Gentle Revolutions

« previous episode | next episode »

Thursday, May 26, 2011

Vermont will be the first state to offer single-payer healthcare. Kevin Outterson, professor at Boston University’s school of public health, discusses the bill to be signed into law today. Plus: The New York City Opera tries to cope with a small budget by leaving its longtime home at Lincoln Center; basic ways to use your tech gadgets more efficiently; Jill Lepore of The New Yorker connects the country’s past to the present; and summer film preview with Slate’s Dana Stevens.  

Vermont's Single Payer Singularity

Kevin Outterson, associate professor of Law and associate professor of Health Law, Bioethics and Human Rights at Boston University School of Law, discusses Vermont's efforts to introduce a single payer healthcare system.

Add Your Comments, Read A Recap, and Listen to Audio at It's A Free Country

Tech Tricks

David Pogue, weekly tech columnist for the New York Times, goes back to the basics with tricks you might have missed that make gadgets work better.

Comments [20]

City Opera Blues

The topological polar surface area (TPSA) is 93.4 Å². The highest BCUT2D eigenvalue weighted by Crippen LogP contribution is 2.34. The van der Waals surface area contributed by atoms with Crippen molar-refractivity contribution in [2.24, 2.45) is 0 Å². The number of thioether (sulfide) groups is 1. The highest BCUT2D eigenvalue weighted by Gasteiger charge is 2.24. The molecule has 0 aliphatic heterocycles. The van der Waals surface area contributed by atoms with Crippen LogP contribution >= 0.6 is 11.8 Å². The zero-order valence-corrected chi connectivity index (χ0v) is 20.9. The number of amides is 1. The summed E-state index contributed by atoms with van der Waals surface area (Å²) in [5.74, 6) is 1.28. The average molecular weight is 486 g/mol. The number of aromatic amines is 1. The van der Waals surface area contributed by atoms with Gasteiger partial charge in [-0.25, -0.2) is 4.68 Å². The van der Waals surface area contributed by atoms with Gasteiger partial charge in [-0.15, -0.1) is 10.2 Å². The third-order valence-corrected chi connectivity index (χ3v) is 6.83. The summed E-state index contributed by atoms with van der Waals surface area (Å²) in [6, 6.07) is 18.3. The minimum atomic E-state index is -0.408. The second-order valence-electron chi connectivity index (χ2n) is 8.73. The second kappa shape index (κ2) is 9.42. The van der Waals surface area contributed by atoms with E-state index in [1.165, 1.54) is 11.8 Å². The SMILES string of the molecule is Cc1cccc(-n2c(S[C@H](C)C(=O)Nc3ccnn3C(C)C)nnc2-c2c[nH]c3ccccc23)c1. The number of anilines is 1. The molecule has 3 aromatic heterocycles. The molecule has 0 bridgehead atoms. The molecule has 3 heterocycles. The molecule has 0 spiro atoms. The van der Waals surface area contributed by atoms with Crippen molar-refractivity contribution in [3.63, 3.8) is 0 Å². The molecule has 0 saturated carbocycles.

Erica Orden, reporter for the Greater New York section of the Wall Street Journal, reports on the City Opera's financial difficulties and its decision to leave Lincoln Center.

Comments [11]

Past and Present with Jill Lepore: Darrow and Labor Rights

Jill Lepore, professor of American history at Harvard, staff writer at The New Yorker and author of The Whites of Their Eyes: The Tea Party’s Revolution and the Battle Over American History, concludes her stint as our weekly guest for the month of May. She will discuss how four past historical moments have influenced the present political and social climate in the United States.

Today's historical moment: The 1898 right to strike case and Clarence Darrow's defense.

Comments [2]

Summer Films

Dana Stevens, Slate film critic and co-host of the Culture Gabfest, previews films being released during the summer season.

Comments [3]

Get the WNYC Morning Brief in your inbox.
We'll send you our top 5 stories every day, plus breaking news and weather.